Displaying strategic convergence, India and Japan on Thursday asked North Korea to shut down its nuclear and missile programmes.
Both sides also hinted at Pakistan’s past involvement with North Korean nuclear and missile programmes and sought accountability of “all parties” who helped Pyongyang acquire nuclear technology even as Japan promised to help India deal with cross-border terrorism.
“Japan and India will take firm steps against the challenges that have emanated from North Korea. We will force North Korea to roll back its recent aggressive moves. This is a message that I send out along with Prime Minister [Narendra Modi],” said Japanese Prime Minister Shinzo Abe, elaborating Japanese concerns about the recent test of a hydrogen bomb by Pyongyang, which also fired a long-range missile over the northern Japanese island of Hokkaido on August 29.
High-level sources hinted that Mr. Abe’s speech, which draws India into the escalating crisis over North Korean nuclear tests, reflects India’s growing “aspiration” to play a role befitting New Delhi’s rising status. Both sides also pledged to mount pressure on North Korea.
A joint statement issued after the summit sought the implementation of Resolution 1267 of the UN Security Council to counter cross-border terrorism.
Hinting at India’s Pakistan-related concerns, Press Secretary of the government of Japan Norio Maruyama said Tokyo could help India deal with the threat of cross-border terrorism.
“This support can be provided both indirectly in international platforms or directly to deal with organisations like Lashkar-e-Taiba, Jaish-e-Mohammed and the Islamic State,” Mr. Maruyama said.
Help for Northeast
In a significant move, Japan also stated its interest in the strategically important northeastern region of the country. Japan, at present, has two infrastructure projects in Meghalaya and Mizoram and more projects are likely to be added to the list after feasibility studies, said Mr. Maruyama.
Both the points about North Korea and the reference to Free and Open Indo-Pacific Strategy – developed to deal with the Chinese influence – are significant in view of the now-resolved Doklam crisis that erupted between India and China.
“As strategic partners, we discussed all issues that are strategically important to both sides, during the bilateral talks,” said Mr. Maruyama, highlighting that both sides stood for freedom of navigation in the South China Sea.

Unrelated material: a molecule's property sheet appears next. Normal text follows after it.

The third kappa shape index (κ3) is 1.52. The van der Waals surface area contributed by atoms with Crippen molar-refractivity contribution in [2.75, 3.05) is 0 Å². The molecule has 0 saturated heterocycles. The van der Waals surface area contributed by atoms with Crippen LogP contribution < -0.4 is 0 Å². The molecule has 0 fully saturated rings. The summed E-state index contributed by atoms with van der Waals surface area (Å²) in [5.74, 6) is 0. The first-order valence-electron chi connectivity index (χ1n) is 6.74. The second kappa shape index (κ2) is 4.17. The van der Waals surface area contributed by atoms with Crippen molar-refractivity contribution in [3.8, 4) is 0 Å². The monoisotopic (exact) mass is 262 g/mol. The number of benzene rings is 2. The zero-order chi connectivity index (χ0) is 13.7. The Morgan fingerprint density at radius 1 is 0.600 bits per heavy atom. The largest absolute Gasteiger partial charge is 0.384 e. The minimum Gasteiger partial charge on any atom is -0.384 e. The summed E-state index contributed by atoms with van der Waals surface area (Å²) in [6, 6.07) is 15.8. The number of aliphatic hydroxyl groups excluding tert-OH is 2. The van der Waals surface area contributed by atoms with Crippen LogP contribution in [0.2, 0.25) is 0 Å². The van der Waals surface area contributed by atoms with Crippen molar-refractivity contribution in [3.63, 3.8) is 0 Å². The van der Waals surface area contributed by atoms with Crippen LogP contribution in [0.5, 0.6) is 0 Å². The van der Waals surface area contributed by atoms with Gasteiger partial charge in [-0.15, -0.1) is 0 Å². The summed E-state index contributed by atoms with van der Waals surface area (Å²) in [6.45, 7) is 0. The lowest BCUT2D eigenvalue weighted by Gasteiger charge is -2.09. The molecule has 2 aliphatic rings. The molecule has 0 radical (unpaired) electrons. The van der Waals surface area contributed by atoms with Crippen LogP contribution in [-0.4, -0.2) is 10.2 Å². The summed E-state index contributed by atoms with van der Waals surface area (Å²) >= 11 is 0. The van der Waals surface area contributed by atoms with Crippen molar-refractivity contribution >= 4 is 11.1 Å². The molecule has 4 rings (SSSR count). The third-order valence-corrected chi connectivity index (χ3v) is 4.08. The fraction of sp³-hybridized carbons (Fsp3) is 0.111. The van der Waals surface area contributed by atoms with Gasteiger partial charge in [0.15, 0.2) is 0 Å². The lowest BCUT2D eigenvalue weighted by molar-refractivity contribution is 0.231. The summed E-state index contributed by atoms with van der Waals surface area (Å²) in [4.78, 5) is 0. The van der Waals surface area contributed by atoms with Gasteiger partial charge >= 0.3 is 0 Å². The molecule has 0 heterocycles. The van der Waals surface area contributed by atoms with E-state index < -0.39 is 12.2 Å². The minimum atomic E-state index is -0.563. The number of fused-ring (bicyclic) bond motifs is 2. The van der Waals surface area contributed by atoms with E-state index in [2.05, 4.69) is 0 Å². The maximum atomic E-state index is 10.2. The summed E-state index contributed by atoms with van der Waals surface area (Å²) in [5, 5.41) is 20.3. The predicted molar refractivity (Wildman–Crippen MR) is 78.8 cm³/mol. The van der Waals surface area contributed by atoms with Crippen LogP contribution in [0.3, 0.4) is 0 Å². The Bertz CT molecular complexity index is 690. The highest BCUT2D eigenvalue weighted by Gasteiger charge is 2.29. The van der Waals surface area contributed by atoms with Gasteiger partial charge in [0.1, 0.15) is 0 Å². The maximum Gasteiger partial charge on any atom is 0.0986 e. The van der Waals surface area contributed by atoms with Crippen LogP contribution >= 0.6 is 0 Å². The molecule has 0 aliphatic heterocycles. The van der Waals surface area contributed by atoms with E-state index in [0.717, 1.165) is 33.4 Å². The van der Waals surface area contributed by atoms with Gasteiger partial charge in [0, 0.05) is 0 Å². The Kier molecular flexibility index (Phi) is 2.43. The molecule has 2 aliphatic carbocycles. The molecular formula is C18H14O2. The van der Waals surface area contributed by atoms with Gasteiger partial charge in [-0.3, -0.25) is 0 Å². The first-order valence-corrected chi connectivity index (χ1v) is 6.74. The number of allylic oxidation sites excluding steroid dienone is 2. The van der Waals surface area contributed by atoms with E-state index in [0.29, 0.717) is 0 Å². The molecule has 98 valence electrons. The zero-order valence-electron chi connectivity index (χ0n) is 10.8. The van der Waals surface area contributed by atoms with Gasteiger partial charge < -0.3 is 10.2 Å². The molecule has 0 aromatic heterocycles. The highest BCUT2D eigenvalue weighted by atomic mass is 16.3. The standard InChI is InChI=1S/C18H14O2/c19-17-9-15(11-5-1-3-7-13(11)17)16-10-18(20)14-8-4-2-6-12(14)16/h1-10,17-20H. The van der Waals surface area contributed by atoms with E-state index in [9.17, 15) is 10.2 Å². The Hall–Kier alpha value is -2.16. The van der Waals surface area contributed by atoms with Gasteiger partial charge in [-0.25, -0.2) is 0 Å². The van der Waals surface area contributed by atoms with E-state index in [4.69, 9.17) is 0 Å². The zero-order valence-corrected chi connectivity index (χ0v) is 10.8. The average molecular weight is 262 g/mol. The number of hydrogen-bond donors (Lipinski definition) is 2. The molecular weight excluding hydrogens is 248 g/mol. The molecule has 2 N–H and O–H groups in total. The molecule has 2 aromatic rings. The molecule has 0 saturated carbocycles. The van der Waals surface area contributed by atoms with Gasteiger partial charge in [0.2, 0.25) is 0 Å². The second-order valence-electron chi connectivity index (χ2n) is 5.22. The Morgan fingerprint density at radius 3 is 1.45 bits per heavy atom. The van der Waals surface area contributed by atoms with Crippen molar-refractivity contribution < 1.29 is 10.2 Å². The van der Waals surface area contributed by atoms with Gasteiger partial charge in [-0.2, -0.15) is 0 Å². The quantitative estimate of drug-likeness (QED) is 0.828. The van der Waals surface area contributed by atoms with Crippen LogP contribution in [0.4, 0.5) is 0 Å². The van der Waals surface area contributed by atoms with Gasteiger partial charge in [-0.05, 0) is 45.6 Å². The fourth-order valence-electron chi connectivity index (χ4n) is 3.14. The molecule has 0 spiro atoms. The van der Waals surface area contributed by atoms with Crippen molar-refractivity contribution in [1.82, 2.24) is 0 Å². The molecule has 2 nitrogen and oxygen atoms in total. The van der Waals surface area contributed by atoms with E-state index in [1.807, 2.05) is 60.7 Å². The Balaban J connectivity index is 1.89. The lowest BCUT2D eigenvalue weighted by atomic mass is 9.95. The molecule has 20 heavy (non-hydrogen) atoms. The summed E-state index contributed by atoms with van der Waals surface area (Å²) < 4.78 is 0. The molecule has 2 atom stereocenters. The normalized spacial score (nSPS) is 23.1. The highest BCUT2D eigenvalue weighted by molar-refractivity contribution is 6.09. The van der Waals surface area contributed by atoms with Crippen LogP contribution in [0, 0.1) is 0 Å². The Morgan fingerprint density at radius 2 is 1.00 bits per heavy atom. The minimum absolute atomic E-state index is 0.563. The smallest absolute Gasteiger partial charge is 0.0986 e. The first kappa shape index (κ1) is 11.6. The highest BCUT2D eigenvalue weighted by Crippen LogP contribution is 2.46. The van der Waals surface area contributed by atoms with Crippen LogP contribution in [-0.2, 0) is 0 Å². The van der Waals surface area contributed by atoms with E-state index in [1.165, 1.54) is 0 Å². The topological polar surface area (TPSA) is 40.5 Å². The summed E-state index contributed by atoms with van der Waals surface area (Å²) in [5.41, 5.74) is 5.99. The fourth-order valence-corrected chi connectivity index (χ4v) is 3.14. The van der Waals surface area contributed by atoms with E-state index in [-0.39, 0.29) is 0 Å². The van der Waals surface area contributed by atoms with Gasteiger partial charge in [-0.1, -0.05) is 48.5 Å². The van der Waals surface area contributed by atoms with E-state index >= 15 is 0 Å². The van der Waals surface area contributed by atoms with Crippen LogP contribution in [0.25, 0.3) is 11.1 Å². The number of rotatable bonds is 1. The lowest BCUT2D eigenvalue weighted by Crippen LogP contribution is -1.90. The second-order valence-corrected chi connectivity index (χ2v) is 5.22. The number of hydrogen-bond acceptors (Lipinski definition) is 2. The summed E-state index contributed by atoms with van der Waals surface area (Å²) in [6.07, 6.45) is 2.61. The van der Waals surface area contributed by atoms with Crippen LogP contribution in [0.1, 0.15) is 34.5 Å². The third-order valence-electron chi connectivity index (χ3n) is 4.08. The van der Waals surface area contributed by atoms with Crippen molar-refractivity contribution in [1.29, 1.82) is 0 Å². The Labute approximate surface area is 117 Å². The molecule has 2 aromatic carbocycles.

The two leaders also pointed out that maritime cooperation between the Japan Maritime Self Defence Force (JMSDF) and the Indian Navy had expanded to include ‘anti-submarine aspects’ and acknowledged the need for greater maritime domain awareness (MDA) in the Indo-Pacific Region. Both sides also agreed to support small islands in the region as part of their common strategy.
The joint statement emphasised expansion of joint exercises in areas of humanitarian assistance and disaster relief (HA/DR), peacekeeping operations and counter-terrorism, which will also include joint field exercises between the Japanese and Indian land forces next year. It further stated, “Both sides noted recent progress in... the commencement of the technical discussion for the future research collaboration in the area of Unmanned Ground Vehicles and Robotics.”
The statement described the state-of-the-art U.S.-2 amphibian aircraft as a symbol of “high degree of trust between the two countries.” Briefing the media, Foreign Secretary S. Jaishankar said “very serious negotiation is on regarding the issue.”
Modi for Japanese food
In a speech welcoming Mr. Abe, Mr. Modi urged greater Japanese presence in the Indian society and business and said the number of Japanese citizens in India would go up in the coming years.
“Japanese people living in India will be able to import Japanese food from home. I welcome more Japanese restaurants in India. ,” said Mr. Modi.